I suspect I’ll need to include pandoc in my workflow before I’m done, but this is a start.

1 Like

I wrote my resume in LaTeX and I concur with the advice you’ve been given so far. LaTeX shines when you can adhere to common conventions, which resumes almost never do. If you’re making a CV which can be several pages long then it might be ok. However, when you’re trying to get several things on a page squeezed in just right, with just the right spacing here and those letters have to be aligned just so over there – well it’s possible but it’s a pain in the neck and you’ll find yourself dipping into some pretty obscure packages and worrying about things you never thought you’d have to worry about. For me that was learning what the heck \baselineskip was and how messing with different fonts made my formatting just ever so slightly misaligned. God that drove me crazy.

One possible solution to the “version controlled resume that I can build in a text editor” problem that I’ve seen a number of people use is JSON Resume. I’ve never used it myself but it seems really nifty! If your resume fits nicely into one of their themes, I recommend taking this approach. Saves you a lot of effort and gets a pretty good result at the end.

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It depends on your Markdown processor.

You can in any case intersperse HTML with Markdown. Worst case you can wrap things in <span> elements and apply the style via a class or inline.

(The “span manoeuvre” works even without inline styling if you have a Markdown processor that handles CSS - perhaps to exceptionally format some text.)

Here’s why I like LaTeX so much. After some initial work setting up the commands, getting the formatting looking good, etc. I can just add a line under one of my headings, then add a detail line, and know that the formatting will look the same as the others. No bending Word to my will, fighting over alignment, etc.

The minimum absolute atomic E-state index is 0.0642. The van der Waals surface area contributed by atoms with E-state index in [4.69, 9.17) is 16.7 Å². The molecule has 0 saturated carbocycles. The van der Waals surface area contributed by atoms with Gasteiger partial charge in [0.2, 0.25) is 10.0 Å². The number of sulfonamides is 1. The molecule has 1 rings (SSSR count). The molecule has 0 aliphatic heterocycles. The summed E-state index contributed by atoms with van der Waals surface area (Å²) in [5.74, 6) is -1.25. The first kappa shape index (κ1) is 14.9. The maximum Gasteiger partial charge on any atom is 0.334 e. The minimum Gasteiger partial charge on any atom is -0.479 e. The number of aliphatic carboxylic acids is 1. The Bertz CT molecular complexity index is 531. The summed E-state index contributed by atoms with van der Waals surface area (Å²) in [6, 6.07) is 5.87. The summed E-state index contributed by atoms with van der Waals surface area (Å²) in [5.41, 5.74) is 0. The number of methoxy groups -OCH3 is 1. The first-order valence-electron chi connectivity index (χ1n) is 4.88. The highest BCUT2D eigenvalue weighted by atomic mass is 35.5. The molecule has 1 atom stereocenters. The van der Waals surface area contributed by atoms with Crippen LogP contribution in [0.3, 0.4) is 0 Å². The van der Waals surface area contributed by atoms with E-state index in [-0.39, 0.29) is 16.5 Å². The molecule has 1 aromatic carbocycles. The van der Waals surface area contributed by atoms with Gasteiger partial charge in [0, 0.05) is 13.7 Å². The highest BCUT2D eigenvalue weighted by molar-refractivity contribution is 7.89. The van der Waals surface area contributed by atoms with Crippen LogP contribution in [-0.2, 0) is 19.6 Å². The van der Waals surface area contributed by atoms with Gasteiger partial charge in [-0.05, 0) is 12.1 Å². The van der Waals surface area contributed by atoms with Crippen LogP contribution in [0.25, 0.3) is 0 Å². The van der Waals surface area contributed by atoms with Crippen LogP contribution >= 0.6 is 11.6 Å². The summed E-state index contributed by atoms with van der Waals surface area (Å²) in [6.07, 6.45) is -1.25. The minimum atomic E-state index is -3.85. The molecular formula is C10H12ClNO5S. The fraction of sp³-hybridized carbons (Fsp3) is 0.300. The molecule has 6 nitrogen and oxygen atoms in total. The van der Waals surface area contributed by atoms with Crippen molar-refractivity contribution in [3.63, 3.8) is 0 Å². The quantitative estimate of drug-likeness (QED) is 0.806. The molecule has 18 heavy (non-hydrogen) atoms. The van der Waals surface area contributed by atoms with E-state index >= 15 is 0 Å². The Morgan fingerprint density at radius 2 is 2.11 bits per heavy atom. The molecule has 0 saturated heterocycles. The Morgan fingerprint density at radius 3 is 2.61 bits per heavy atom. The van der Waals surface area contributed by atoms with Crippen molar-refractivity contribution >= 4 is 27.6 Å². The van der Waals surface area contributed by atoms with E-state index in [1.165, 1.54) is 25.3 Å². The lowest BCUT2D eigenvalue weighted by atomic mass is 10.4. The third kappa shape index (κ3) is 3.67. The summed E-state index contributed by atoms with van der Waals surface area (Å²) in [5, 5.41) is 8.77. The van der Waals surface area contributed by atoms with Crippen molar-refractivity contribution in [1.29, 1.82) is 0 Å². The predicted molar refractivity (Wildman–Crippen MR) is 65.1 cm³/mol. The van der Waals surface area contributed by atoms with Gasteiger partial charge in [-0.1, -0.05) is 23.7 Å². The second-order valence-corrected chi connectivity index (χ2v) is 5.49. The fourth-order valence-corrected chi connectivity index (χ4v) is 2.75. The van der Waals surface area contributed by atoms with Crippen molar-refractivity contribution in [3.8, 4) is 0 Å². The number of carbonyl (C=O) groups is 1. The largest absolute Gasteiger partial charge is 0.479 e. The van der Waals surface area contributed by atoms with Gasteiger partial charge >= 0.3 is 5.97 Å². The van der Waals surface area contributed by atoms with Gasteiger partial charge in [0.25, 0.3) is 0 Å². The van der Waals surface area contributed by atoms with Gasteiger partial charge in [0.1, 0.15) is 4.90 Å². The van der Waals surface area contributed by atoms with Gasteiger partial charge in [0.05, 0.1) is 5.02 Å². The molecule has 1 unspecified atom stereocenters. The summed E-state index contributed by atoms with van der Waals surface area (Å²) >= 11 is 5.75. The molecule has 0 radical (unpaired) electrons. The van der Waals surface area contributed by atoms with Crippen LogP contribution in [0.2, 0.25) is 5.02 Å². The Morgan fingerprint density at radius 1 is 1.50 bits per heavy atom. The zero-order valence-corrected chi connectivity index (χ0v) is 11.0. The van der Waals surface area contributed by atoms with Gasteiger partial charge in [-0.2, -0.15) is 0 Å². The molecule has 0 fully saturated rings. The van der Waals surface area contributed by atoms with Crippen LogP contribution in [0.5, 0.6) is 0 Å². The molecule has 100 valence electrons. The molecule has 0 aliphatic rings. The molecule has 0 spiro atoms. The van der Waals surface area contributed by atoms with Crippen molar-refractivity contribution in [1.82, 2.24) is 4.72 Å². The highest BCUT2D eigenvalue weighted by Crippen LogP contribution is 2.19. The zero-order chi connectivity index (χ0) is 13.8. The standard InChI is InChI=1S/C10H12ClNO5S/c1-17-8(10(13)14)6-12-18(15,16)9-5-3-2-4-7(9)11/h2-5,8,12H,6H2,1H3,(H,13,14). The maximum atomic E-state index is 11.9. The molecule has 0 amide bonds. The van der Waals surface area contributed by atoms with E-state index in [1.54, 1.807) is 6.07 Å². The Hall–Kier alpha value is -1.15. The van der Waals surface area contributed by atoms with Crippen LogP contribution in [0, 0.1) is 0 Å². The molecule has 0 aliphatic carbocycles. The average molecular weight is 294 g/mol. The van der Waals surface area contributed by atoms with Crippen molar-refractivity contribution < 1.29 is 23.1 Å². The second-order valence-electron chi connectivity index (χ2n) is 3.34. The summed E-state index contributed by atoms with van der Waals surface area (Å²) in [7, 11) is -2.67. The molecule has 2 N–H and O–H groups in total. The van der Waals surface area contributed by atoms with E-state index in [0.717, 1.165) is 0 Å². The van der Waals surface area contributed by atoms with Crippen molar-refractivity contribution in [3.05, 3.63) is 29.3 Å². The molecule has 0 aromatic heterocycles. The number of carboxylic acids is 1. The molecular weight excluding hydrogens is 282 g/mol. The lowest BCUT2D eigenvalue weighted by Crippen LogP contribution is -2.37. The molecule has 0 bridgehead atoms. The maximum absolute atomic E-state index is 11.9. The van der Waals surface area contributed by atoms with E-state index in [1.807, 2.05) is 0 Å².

I need to add my summer’s teaching here, so I would just add:

\taught{Scientific Foundations of Health}{Graduate Teaching Assistant}{Summer 2020}{}
\taughtitem{Assisted with grading.}

2 Likes

This. And I tend to send my resume to others for editing purposes occasionally and ZERO of them are using LaTeX or Mardown formats, but everyone uses word, or at least has immediate access to it.

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That looks awesome. Do you have a way to easily add (or add to) your publications list from a citation manager, or do you have to cut and paste?

Thanks!

So far I haven’t faced that challenge (papers in the works, none published yet).
I’ve heard that people create bibliographies of their work (in a .bib file exported from e.g. Bookends) that they then include in their CV using something like the biblatex package, or another.
Here’s related discussion a quick Google turned up:

This one uses the bibentry package.

2 Likes

That does look nice. I’m getting pretty far along using these instructions to install MacTex and the LaTex Workshop for VS Code.

I started writing my first tex file using this CV Example.

I did into problems trying to transcribe data from my previous MS Word resume into the .tex file due to my Macbook Pro being out for repairs. I’m using my Mac Mini in the meantime, and even after downloading and installing my LEGAL COPY of MS Word 2019, it says the license in use on other computer. I can either purchase it or use another account.